Contact hypersensitivity (CHS) is a T cell-mediated skin inflammation induced by epicutaneous exposure to haptens in sensitized individuals. We have previously reported that CHS to dinitrofluorobenzene in mice is mediated by major histocompatibility complex (MHC) class I-restricted CD8(+) T cells. In this study, we show that CD8(+) T cells mediate the skin inflammation through their cytotoxic activity. The contribution of specific cytotoxic T lymphocytes (CTLs) to the CHS reaction was examined both in vivo and in vitro, using mice deficient in perforin and/or Fas/Fas ligand (FasL) pathways involved in cytotoxicity. Mice double deficient in perforin and FasL were able to develop hapten-specific CD8(+) T cells in the lymphoid organs but did not show CHS reaction. However, they did not generate hapten-specific CTLs, demonstrating that the CHS reaction is dependent on cytotoxic activity. In contrast, Fas-deficient lpr mice, FasL-deficient gld mice, and perforin-deficient mice developed a normal CHS reaction and were able to generate hapten-specific CTLs, suggesting that CHS requires either the Fas/FasL or the perforin pathway. This was confirmed by in vitro studies showing that the hapten-specific CTL activity was exclusively mediated by MHC class I-restricted CD8(+) T cells which could use either the perforin or the Fas/FasL pathway for their lytic activity. Thus, cytotoxic CD8(+) T cells, commonly implicated in the host defence against tumors and viral infections, could also mediate harmful delayed-type hypersensitivity reactions.  (+info)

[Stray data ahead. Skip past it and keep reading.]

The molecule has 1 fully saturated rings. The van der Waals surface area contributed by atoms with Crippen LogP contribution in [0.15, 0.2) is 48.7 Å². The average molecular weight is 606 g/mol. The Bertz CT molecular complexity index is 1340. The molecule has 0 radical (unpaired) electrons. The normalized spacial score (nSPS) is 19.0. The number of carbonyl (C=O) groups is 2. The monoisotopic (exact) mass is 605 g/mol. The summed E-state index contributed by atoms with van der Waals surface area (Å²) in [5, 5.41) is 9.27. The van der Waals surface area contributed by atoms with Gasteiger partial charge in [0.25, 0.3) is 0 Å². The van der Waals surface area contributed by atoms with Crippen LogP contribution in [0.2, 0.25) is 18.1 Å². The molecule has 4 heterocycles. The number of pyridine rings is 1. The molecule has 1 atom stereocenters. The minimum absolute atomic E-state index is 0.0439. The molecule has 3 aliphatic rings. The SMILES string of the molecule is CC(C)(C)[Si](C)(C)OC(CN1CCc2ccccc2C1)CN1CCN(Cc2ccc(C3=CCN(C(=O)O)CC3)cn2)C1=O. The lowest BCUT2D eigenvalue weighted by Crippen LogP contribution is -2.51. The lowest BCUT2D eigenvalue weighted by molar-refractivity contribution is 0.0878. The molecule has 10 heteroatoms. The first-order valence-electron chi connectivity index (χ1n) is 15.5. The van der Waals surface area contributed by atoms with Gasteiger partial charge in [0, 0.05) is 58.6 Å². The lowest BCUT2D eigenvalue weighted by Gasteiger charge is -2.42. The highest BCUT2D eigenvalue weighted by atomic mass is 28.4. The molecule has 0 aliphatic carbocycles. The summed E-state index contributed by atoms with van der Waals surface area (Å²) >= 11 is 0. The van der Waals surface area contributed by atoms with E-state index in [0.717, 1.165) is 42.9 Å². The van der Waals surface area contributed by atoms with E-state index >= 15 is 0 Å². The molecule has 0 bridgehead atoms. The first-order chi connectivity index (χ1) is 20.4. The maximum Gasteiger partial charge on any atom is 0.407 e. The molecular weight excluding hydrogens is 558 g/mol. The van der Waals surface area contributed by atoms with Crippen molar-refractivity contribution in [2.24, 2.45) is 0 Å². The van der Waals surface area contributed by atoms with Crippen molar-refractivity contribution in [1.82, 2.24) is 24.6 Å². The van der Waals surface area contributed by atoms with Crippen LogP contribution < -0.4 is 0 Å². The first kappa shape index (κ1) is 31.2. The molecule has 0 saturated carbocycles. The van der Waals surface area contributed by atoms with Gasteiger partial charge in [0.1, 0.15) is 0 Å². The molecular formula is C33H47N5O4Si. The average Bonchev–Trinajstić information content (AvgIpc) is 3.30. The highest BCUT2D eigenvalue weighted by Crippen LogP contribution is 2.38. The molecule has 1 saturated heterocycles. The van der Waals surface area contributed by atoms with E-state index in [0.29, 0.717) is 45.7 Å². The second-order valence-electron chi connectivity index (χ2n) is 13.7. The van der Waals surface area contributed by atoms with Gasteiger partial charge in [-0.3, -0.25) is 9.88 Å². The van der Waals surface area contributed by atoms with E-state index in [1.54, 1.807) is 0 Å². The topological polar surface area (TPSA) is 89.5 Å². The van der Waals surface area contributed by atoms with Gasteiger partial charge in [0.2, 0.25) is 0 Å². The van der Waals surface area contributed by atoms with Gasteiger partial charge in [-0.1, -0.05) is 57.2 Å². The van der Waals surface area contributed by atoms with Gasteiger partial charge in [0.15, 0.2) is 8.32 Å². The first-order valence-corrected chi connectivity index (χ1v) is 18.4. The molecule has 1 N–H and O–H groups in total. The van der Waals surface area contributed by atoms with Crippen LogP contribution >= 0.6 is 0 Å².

(5/1118) From myocarditis to cardiomyopathy: mechanisms of inflammation and cell death: learning from the past for the future.